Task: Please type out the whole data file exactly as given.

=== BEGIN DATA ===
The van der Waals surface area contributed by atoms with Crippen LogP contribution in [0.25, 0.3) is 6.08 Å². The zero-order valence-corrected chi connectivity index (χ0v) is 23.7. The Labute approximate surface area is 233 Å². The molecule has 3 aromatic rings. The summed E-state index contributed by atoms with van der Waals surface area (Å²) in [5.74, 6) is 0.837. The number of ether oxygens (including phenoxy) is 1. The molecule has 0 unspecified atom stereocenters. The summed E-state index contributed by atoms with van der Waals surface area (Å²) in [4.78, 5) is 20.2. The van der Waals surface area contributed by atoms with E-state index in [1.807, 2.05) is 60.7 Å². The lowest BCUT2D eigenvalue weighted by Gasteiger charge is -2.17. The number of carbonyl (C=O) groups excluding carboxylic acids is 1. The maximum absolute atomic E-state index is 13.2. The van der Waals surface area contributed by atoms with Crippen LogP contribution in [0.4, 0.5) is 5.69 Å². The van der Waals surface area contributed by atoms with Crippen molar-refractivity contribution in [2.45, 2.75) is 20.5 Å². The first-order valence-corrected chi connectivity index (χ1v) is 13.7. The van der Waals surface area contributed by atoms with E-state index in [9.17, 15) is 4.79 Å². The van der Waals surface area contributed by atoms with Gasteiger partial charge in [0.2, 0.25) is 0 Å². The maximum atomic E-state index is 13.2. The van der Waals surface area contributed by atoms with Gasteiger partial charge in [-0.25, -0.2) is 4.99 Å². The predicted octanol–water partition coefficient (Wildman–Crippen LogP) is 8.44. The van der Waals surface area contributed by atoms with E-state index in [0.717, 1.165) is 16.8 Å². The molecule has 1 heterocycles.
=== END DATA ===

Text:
The van der Waals surface area contributed by atoms with Crippen LogP contribution in [0.25, 0.3) is 6.08 Å². The zero-order valence-corrected chi connectivity index (χ0v) is 23.7. The Labute approximate surface area is 233 Å². The molecule has 3 aromatic rings. The summed E-state index contributed by atoms with van der Waals surface area (Å²) in [5.74, 6) is 0.837. The number of ether oxygens (including phenoxy) is 1. The molecule has 0 unspecified atom stereocenters. The summed E-state index contributed by atoms with van der Waals surface area (Å²) in [4.78, 5) is 20.2. The van der Waals surface area contributed by atoms with E-state index in [1.807, 2.05) is 60.7 Å². The lowest BCUT2D eigenvalue weighted by Gasteiger charge is -2.17. The number of carbonyl (C=O) groups excluding carboxylic acids is 1. The maximum absolute atomic E-state index is 13.2. The van der Waals surface area contributed by atoms with Crippen LogP contribution in [0.4, 0.5) is 5.69 Å². The van der Waals surface area contributed by atoms with Crippen molar-refractivity contribution in [2.45, 2.75) is 20.5 Å². The first-order valence-corrected chi connectivity index (χ1v) is 13.7. The van der Waals surface area contributed by atoms with E-state index in [9.17, 15) is 4.79 Å². The van der Waals surface area contributed by atoms with Gasteiger partial charge in [0.2, 0.25) is 0 Å². The maximum atomic E-state index is 13.2. The van der Waals surface area contributed by atoms with Gasteiger partial charge in [-0.25, -0.2) is 4.99 Å². The predicted octanol–water partition coefficient (Wildman–Crippen LogP) is 8.44. The van der Waals surface area contributed by atoms with E-state index in [0.717, 1.165) is 16.8 Å². The molecule has 1 heterocycles.